Chickens will always return to their house to roost at dusk, so normally both hens are waiting for me when I go out to give them some corn as dusk approaches. On Thursday Beryl was unusually nowhere to be seen, but after a few minutes of calling and corn-box rattling, she appeared from the next-door garden. But on Friday evening she simply didn't appear at all and has not been seen since.
It is possible she's been taken by a fox - Edwina had an extremely lucky escape from the very jaws of a fox last summer, but I haven't seen any foxes at all this year. It has also occurrred to me that Beryl had not been laying any eggs in the nestbox for a couple of weeks before she disappeared - she may have laid a clutch of eggs under a bush or hedge somewhere and be broodily sitting on them. The problem with this is that they will never hatch and she is quite capable of not coming off the nest to eat or drink. I'm not certain, but I think she could end up dying of thirst or starvation. We've looked everywhere we can think of in our garden and next door, but no sign. So I think it may be "Bye bye Beryl", even though I still hope maybe it's only "Au Revoir"...
Back in November I posted about planting my tulip bulbs. I have two small beds surrounded by box hedges and with potted holly trees in the centre of each outside the back of the barn. These are my attempt at "formal" beds and the idea originally was to have a show of single colour tulips in Spring followed by a different type of bedding plant each summer. As you can see, such plans have gone awry - I do plant a different species of tulip each Autumn and try to dig up all the bulbs of the previous one, but obviously I have missed quite a few, and after 5 years we now have quite a mix. Not what I intended, but at least it's colourful, I suppose!
This year's Summer bedding is Sweet Williams bought from a very green-fingered and creative acquaintance in the village, which , since they are biennial , have been happily growing in the bed since last summer and should put on a good show this year.
Also, I just wanted to show the layout from the final class I did during the UK Scrappers Cyber Crop at the weekend. The class was by Sarah Youde and involved distressing, sewing and using raffia - good fun. Now the Cyber Crop has finished I feel at a loose end creatively - not that I haven't got lots of things I could be finishing off - knitting and sewing projects especially, and I need to make a card for my Sister-in-Law's 50th birthday...I think I need to have a play with some of my supplies and try to get inspired.
Yes it's the Cybercrop weekend on UK Scrappers! For those of you who are not UKS devotees, a cybercrop is a weekend of online classes, challenges and general fun with points and even prizes to be won.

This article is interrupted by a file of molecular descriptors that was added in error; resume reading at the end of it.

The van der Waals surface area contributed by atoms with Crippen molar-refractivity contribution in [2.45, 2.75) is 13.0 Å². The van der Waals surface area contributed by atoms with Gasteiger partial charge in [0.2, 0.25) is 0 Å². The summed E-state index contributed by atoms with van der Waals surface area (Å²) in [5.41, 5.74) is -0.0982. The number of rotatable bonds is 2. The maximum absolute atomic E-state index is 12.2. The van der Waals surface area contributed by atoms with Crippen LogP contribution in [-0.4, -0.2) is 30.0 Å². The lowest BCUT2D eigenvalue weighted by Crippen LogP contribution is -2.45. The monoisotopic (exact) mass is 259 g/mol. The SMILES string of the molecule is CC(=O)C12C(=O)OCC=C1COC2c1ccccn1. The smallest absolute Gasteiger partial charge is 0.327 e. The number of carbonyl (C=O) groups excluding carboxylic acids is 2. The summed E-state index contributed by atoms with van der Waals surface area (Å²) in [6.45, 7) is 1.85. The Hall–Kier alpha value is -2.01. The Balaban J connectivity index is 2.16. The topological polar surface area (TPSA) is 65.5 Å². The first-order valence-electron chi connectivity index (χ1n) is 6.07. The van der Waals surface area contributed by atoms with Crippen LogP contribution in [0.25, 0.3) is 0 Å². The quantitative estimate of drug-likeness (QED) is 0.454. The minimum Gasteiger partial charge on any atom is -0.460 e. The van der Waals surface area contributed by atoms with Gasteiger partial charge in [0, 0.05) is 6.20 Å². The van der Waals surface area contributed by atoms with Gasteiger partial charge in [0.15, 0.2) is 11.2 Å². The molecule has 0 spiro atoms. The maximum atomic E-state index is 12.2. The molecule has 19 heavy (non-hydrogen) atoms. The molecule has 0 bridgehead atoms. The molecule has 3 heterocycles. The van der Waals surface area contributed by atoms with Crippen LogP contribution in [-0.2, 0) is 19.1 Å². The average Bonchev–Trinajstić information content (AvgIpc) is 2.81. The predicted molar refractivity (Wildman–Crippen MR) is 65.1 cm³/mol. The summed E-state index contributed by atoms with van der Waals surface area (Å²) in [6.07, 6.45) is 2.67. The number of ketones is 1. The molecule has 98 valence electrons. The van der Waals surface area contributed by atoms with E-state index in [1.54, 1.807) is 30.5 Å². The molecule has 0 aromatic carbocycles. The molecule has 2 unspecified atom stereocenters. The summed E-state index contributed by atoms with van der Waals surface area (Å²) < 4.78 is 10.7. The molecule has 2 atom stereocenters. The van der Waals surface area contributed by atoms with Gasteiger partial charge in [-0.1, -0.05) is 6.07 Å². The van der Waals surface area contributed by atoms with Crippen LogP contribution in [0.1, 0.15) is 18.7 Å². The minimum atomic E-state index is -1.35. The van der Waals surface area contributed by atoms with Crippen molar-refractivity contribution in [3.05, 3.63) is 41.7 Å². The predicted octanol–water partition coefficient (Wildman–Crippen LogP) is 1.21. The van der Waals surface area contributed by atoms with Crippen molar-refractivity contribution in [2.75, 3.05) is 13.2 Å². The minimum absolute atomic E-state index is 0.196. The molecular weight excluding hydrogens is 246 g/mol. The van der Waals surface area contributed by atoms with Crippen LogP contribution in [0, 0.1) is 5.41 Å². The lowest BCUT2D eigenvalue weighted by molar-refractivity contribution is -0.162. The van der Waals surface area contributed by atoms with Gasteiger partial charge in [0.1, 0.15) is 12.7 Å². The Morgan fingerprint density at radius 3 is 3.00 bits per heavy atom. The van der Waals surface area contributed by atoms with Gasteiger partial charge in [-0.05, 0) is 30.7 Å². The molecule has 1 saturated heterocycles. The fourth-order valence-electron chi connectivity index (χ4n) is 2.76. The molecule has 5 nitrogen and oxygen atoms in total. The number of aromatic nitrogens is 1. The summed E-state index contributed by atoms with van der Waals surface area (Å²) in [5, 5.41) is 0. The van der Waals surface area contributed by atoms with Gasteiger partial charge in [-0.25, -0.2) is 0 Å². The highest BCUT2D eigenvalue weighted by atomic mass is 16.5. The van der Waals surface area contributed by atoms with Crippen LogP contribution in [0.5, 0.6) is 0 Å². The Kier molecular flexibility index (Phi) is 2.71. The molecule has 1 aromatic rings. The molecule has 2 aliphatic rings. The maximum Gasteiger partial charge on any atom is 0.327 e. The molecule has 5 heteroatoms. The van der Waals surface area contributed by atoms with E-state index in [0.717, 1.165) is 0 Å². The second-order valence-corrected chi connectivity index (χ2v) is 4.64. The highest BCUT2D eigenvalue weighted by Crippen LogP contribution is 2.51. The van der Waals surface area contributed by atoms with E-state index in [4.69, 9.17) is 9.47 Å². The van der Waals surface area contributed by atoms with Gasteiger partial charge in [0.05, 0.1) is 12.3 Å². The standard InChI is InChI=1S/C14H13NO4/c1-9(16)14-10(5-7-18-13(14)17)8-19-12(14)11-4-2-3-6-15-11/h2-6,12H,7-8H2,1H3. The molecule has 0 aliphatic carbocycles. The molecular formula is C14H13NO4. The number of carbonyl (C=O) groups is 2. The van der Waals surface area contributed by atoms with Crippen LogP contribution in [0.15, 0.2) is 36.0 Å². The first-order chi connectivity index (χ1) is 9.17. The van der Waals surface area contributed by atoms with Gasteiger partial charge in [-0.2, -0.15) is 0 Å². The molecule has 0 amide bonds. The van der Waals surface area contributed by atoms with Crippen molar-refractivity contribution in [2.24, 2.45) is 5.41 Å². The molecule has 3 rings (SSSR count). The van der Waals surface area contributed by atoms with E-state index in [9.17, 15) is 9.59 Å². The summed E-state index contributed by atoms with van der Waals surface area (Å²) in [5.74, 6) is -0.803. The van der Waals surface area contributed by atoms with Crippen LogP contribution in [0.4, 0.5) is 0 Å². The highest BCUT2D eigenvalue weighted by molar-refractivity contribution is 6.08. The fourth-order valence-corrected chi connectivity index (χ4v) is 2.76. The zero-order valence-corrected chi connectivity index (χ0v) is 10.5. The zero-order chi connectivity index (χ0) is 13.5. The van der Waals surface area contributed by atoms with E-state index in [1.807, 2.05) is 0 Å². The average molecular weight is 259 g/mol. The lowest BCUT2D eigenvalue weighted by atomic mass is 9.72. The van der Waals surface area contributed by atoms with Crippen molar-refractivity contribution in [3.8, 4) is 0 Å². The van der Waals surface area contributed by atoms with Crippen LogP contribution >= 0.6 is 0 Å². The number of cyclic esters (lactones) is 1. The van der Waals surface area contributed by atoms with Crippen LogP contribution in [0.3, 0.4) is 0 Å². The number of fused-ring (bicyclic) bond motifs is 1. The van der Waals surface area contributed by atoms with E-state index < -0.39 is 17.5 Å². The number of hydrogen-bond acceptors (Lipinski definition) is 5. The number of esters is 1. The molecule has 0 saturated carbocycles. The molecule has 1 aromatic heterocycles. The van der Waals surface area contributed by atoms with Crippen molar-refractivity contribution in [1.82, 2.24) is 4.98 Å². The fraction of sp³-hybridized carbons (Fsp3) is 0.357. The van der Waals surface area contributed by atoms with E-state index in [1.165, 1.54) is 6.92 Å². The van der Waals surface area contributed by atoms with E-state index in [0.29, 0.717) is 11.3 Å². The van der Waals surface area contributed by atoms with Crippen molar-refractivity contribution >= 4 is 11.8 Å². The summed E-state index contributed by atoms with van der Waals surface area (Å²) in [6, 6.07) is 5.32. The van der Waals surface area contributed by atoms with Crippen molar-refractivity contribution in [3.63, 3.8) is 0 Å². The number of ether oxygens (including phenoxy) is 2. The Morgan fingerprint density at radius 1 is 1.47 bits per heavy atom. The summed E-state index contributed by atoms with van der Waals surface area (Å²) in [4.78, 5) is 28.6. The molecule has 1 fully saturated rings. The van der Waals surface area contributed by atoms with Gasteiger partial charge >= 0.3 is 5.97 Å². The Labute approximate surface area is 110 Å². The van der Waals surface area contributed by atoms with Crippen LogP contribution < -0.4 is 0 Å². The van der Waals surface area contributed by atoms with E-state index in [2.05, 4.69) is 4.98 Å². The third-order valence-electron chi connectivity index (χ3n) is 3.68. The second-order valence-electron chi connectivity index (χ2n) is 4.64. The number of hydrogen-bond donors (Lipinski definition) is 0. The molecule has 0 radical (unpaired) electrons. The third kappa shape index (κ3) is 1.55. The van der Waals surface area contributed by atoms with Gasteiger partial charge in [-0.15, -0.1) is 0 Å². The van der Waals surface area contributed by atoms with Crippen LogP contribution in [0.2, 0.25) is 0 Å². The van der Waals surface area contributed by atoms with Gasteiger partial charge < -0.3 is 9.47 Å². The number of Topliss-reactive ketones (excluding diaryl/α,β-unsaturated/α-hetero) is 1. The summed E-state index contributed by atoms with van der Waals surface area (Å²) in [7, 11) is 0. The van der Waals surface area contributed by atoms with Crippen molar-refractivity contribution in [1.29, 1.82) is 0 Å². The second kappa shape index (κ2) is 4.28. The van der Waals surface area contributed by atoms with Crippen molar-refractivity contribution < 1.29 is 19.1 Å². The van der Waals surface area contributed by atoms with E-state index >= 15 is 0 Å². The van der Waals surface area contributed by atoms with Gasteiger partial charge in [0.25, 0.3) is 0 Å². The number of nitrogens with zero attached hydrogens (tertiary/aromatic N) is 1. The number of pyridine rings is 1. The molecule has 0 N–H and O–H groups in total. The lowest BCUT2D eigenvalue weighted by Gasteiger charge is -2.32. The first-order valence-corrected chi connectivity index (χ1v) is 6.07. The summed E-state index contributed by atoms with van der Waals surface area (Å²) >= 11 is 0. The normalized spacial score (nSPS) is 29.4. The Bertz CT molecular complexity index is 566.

Each CC has a theme - this one is Monopoly with all the classes and the teams monopoly-themed. So far I have managed to do 2 of the classes as well as the pre-crop challenge ( which I did a little sneak preview of in my last post) and the Mystery Kit challenge where you buy a scrapbooking kit from an online shop without knowing what it consists of and then have to make something with just the items in the kit. I love doing this - it is such fun to do and then later see what everyone else has done with the same kit. I'm always inspired by other people's ideas and talents. This time, two of the LOs made involve wonderful 3-d elements - a fruit basket and a 3-d house.
Here's my ( definitely 2-d!) Mystery Kit LO :
And here is the LO I used the Tim Holtz compass mask on:
The first class I did was by the very talented Angie Woolfall, and involved intricate hand-cutting and doodling to make a frame. I normally avoid using a craft knife in favour of scissors or my trimmer so this was a real challenge for me. I persevered, though, and ( some hours later) had made this:
I'm actually really pleased with how this turned out, and may even have a go at this type of hand-cutting again. ( You might recognise the photo from a recent post!)
Then, this afternoon, I spent a very rushed couple of hours making a LO following a class by Gertie. I didn't leave myself enough time for the paint over the masked letters to dry as I had to upload the LO by 4pm to claim my points, so the title doesn't look as good as I'd hoped and I think I could have made a better choice of fonts for the letters. I may have a go at redoing the title some time.
Looking at these LOs now, it would appear that I'm very fond of the colour blue!
I'm hoping to do a couple more classes this evening or tomorrow, if I can take the pace...